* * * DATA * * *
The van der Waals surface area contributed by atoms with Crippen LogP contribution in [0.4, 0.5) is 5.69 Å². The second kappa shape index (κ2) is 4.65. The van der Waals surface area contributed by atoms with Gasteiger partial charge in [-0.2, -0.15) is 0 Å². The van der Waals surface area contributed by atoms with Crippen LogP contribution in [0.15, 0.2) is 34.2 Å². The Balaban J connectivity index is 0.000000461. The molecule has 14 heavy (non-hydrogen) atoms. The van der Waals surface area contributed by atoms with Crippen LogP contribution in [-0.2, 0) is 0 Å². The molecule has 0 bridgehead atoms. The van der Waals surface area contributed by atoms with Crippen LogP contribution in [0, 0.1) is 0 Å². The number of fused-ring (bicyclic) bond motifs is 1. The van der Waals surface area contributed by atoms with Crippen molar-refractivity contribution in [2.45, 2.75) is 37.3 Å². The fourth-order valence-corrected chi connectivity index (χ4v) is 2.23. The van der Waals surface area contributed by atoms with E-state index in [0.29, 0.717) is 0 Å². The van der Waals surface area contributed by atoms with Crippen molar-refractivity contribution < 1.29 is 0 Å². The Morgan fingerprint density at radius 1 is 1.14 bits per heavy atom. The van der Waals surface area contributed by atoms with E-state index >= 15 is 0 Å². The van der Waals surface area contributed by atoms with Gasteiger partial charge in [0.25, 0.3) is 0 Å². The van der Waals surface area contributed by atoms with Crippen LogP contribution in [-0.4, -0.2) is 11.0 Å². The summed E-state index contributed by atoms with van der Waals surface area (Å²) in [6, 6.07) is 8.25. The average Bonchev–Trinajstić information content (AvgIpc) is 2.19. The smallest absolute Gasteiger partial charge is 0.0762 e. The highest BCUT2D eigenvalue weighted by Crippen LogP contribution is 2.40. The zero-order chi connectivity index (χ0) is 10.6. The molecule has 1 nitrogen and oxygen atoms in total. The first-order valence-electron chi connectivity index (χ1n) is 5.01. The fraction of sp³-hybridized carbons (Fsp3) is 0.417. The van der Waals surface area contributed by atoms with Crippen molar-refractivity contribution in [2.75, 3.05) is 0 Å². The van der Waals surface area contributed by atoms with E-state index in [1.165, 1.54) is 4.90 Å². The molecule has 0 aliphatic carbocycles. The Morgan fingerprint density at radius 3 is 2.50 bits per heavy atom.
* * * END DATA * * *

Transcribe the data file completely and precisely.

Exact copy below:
The van der Waals surface area contributed by atoms with Crippen LogP contribution in [0.4, 0.5) is 5.69 Å². The second kappa shape index (κ2) is 4.65. The van der Waals surface area contributed by atoms with Gasteiger partial charge in [-0.2, -0.15) is 0 Å². The van der Waals surface area contributed by atoms with Crippen LogP contribution in [0.15, 0.2) is 34.2 Å². The Balaban J connectivity index is 0.000000461. The molecule has 14 heavy (non-hydrogen) atoms. The van der Waals surface area contributed by atoms with Crippen LogP contribution in [-0.2, 0) is 0 Å². The molecule has 0 bridgehead atoms. The van der Waals surface area contributed by atoms with Crippen LogP contribution in [0, 0.1) is 0 Å². The number of fused-ring (bicyclic) bond motifs is 1. The van der Waals surface area contributed by atoms with Crippen molar-refractivity contribution in [2.45, 2.75) is 37.3 Å². The fourth-order valence-corrected chi connectivity index (χ4v) is 2.23. The van der Waals surface area contributed by atoms with E-state index in [0.29, 0.717) is 0 Å². The van der Waals surface area contributed by atoms with Crippen molar-refractivity contribution < 1.29 is 0 Å². The Morgan fingerprint density at radius 1 is 1.14 bits per heavy atom. The van der Waals surface area contributed by atoms with E-state index >= 15 is 0 Å². The van der Waals surface area contributed by atoms with Gasteiger partial charge in [0.25, 0.3) is 0 Å². The van der Waals surface area contributed by atoms with Crippen LogP contribution in [-0.4, -0.2) is 11.0 Å². The summed E-state index contributed by atoms with van der Waals surface area (Å²) in [6, 6.07) is 8.25. The average Bonchev–Trinajstić information content (AvgIpc) is 2.19. The smallest absolute Gasteiger partial charge is 0.0762 e. The highest BCUT2D eigenvalue weighted by Crippen LogP contribution is 2.40. The zero-order chi connectivity index (χ0) is 10.6. The molecule has 1 nitrogen and oxygen atoms in total. The first-order valence-electron chi connectivity index (χ1n) is 5.01. The fraction of sp³-hybridized carbons (Fsp3) is 0.417. The van der Waals surface area contributed by atoms with Crippen molar-refractivity contribution in [2.75, 3.05) is 0 Å². The van der Waals surface area contributed by atoms with E-state index in [1.165, 1.54) is 4.90 Å². The molecule has 0 aliphatic carbocycles. The Morgan fingerprint density at radius 3 is 2.50 bits per heavy atom.